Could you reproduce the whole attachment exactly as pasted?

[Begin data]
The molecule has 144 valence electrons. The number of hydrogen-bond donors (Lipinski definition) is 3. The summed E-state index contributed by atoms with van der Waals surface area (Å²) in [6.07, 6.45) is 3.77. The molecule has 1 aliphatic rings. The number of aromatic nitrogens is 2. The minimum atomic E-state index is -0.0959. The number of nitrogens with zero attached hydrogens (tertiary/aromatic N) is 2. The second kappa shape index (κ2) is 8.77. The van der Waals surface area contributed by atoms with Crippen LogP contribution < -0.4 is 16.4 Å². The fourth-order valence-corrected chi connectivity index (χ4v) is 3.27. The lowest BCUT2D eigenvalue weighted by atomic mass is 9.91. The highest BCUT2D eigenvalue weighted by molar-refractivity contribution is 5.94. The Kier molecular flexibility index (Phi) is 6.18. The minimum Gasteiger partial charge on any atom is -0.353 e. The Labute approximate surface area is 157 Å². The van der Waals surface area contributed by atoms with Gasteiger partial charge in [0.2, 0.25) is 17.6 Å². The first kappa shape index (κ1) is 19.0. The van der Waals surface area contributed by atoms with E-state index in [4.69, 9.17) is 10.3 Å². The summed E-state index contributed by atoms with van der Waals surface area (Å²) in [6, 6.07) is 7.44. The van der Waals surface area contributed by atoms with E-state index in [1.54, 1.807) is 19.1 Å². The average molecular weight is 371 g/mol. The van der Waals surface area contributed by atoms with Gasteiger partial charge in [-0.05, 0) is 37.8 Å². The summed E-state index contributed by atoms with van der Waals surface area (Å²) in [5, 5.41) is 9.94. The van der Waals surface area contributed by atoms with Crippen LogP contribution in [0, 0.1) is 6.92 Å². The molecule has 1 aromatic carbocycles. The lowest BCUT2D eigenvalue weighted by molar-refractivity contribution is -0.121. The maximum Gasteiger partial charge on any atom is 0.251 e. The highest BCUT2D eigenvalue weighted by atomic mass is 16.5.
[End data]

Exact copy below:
The molecule has 144 valence electrons. The number of hydrogen-bond donors (Lipinski definition) is 3. The summed E-state index contributed by atoms with van der Waals surface area (Å²) in [6.07, 6.45) is 3.77. The molecule has 1 aliphatic rings. The number of aromatic nitrogens is 2. The minimum atomic E-state index is -0.0959. The number of nitrogens with zero attached hydrogens (tertiary/aromatic N) is 2. The second kappa shape index (κ2) is 8.77. The van der Waals surface area contributed by atoms with Crippen LogP contribution < -0.4 is 16.4 Å². The fourth-order valence-corrected chi connectivity index (χ4v) is 3.27. The lowest BCUT2D eigenvalue weighted by atomic mass is 9.91. The highest BCUT2D eigenvalue weighted by molar-refractivity contribution is 5.94. The Kier molecular flexibility index (Phi) is 6.18. The minimum Gasteiger partial charge on any atom is -0.353 e. The Labute approximate surface area is 157 Å². The van der Waals surface area contributed by atoms with Gasteiger partial charge in [0.2, 0.25) is 17.6 Å². The first kappa shape index (κ1) is 19.0. The van der Waals surface area contributed by atoms with E-state index in [4.69, 9.17) is 10.3 Å². The summed E-state index contributed by atoms with van der Waals surface area (Å²) in [6, 6.07) is 7.44. The van der Waals surface area contributed by atoms with E-state index in [1.54, 1.807) is 19.1 Å². The average molecular weight is 371 g/mol. The van der Waals surface area contributed by atoms with Gasteiger partial charge in [-0.05, 0) is 37.8 Å². The summed E-state index contributed by atoms with van der Waals surface area (Å²) in [5, 5.41) is 9.94. The van der Waals surface area contributed by atoms with Crippen LogP contribution in [0, 0.1) is 6.92 Å². The molecule has 1 aromatic carbocycles. The lowest BCUT2D eigenvalue weighted by molar-refractivity contribution is -0.121. The maximum Gasteiger partial charge on any atom is 0.251 e. The highest BCUT2D eigenvalue weighted by atomic mass is 16.5.